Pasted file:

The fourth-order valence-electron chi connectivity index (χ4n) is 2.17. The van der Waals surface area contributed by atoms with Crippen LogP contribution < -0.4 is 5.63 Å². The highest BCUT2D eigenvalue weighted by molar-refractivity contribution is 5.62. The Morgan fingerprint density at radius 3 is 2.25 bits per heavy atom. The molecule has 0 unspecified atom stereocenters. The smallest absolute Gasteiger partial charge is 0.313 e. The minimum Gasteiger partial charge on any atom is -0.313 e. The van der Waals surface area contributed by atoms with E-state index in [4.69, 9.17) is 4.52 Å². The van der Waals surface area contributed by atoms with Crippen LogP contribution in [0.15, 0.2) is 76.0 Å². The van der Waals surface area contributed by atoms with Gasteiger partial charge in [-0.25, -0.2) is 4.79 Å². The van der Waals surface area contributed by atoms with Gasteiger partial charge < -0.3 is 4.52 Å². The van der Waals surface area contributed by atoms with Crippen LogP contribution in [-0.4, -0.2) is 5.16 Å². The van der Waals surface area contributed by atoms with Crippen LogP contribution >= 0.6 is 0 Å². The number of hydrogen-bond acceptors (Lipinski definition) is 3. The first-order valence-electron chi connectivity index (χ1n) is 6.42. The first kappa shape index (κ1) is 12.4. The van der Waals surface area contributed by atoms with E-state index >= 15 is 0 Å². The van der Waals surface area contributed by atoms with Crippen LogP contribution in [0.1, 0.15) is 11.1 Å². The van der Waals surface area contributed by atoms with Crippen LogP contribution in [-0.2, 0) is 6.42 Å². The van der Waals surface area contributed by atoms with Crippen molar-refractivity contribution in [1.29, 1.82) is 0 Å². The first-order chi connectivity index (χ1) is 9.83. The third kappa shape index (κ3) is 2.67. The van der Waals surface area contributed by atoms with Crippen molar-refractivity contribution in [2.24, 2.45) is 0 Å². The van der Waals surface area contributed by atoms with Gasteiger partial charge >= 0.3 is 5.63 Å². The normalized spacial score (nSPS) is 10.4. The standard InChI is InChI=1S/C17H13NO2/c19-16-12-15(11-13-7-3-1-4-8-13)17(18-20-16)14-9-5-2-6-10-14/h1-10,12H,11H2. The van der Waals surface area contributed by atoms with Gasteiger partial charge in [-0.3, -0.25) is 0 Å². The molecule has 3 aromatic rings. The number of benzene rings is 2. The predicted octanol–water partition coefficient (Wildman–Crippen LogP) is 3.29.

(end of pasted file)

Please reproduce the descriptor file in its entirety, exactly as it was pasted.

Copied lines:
The fourth-order valence-electron chi connectivity index (χ4n) is 2.17. The van der Waals surface area contributed by atoms with Crippen LogP contribution < -0.4 is 5.63 Å². The highest BCUT2D eigenvalue weighted by molar-refractivity contribution is 5.62. The Morgan fingerprint density at radius 3 is 2.25 bits per heavy atom. The molecule has 0 unspecified atom stereocenters. The smallest absolute Gasteiger partial charge is 0.313 e. The minimum Gasteiger partial charge on any atom is -0.313 e. The van der Waals surface area contributed by atoms with E-state index in [4.69, 9.17) is 4.52 Å². The van der Waals surface area contributed by atoms with Crippen LogP contribution in [0.15, 0.2) is 76.0 Å². The van der Waals surface area contributed by atoms with Gasteiger partial charge in [-0.25, -0.2) is 4.79 Å². The van der Waals surface area contributed by atoms with Gasteiger partial charge < -0.3 is 4.52 Å². The van der Waals surface area contributed by atoms with Crippen LogP contribution in [-0.4, -0.2) is 5.16 Å². The van der Waals surface area contributed by atoms with Crippen LogP contribution >= 0.6 is 0 Å². The number of hydrogen-bond acceptors (Lipinski definition) is 3. The first-order valence-electron chi connectivity index (χ1n) is 6.42. The first kappa shape index (κ1) is 12.4. The van der Waals surface area contributed by atoms with E-state index >= 15 is 0 Å². The van der Waals surface area contributed by atoms with Crippen LogP contribution in [0.1, 0.15) is 11.1 Å². The van der Waals surface area contributed by atoms with Crippen LogP contribution in [-0.2, 0) is 6.42 Å². The van der Waals surface area contributed by atoms with Crippen molar-refractivity contribution in [1.29, 1.82) is 0 Å². The first-order chi connectivity index (χ1) is 9.83. The third kappa shape index (κ3) is 2.67. The van der Waals surface area contributed by atoms with Crippen molar-refractivity contribution in [2.24, 2.45) is 0 Å². The van der Waals surface area contributed by atoms with Gasteiger partial charge >= 0.3 is 5.63 Å². The normalized spacial score (nSPS) is 10.4. The standard InChI is InChI=1S/C17H13NO2/c19-16-12-15(11-13-7-3-1-4-8-13)17(18-20-16)14-9-5-2-6-10-14/h1-10,12H,11H2. The van der Waals surface area contributed by atoms with Gasteiger partial charge in [-0.3, -0.25) is 0 Å². The molecule has 3 aromatic rings. The number of benzene rings is 2. The predicted octanol–water partition coefficient (Wildman–Crippen LogP) is 3.29.